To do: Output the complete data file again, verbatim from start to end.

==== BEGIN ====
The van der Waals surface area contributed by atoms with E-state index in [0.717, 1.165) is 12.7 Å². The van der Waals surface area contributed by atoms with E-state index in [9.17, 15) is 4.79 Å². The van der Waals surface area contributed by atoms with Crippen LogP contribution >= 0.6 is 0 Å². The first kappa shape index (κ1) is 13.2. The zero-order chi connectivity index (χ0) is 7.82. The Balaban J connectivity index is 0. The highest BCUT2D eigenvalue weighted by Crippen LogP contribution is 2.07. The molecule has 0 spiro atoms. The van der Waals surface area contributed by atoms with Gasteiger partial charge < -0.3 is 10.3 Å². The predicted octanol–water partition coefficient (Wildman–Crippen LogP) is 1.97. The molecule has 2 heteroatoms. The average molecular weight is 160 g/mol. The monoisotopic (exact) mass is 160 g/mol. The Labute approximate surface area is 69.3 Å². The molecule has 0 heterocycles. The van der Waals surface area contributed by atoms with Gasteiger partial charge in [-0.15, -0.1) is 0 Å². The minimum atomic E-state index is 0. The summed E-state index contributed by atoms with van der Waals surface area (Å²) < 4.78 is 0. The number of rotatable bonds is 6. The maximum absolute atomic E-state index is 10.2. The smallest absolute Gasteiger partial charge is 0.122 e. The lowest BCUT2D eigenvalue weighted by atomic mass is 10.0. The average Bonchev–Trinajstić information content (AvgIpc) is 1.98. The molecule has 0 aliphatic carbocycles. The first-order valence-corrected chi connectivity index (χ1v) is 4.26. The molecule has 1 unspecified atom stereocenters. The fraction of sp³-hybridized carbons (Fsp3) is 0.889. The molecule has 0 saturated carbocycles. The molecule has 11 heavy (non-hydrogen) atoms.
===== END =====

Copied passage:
The van der Waals surface area contributed by atoms with E-state index in [0.717, 1.165) is 12.7 Å². The van der Waals surface area contributed by atoms with E-state index in [9.17, 15) is 4.79 Å². The van der Waals surface area contributed by atoms with Crippen LogP contribution >= 0.6 is 0 Å². The first kappa shape index (κ1) is 13.2. The zero-order chi connectivity index (χ0) is 7.82. The Balaban J connectivity index is 0. The highest BCUT2D eigenvalue weighted by Crippen LogP contribution is 2.07. The molecule has 0 spiro atoms. The van der Waals surface area contributed by atoms with Gasteiger partial charge < -0.3 is 10.3 Å². The predicted octanol–water partition coefficient (Wildman–Crippen LogP) is 1.97. The molecule has 2 heteroatoms. The average molecular weight is 160 g/mol. The monoisotopic (exact) mass is 160 g/mol. The Labute approximate surface area is 69.3 Å². The molecule has 0 heterocycles. The van der Waals surface area contributed by atoms with Gasteiger partial charge in [-0.15, -0.1) is 0 Å². The minimum atomic E-state index is 0. The summed E-state index contributed by atoms with van der Waals surface area (Å²) < 4.78 is 0. The number of rotatable bonds is 6. The maximum absolute atomic E-state index is 10.2. The smallest absolute Gasteiger partial charge is 0.122 e. The lowest BCUT2D eigenvalue weighted by atomic mass is 10.0. The average Bonchev–Trinajstić information content (AvgIpc) is 1.98. The molecule has 0 aliphatic carbocycles. The first-order valence-corrected chi connectivity index (χ1v) is 4.26. The molecule has 1 unspecified atom stereocenters. The fraction of sp³-hybridized carbons (Fsp3) is 0.889. The molecule has 0 saturated carbocycles. The molecule has 11 heavy (non-hydrogen) atoms.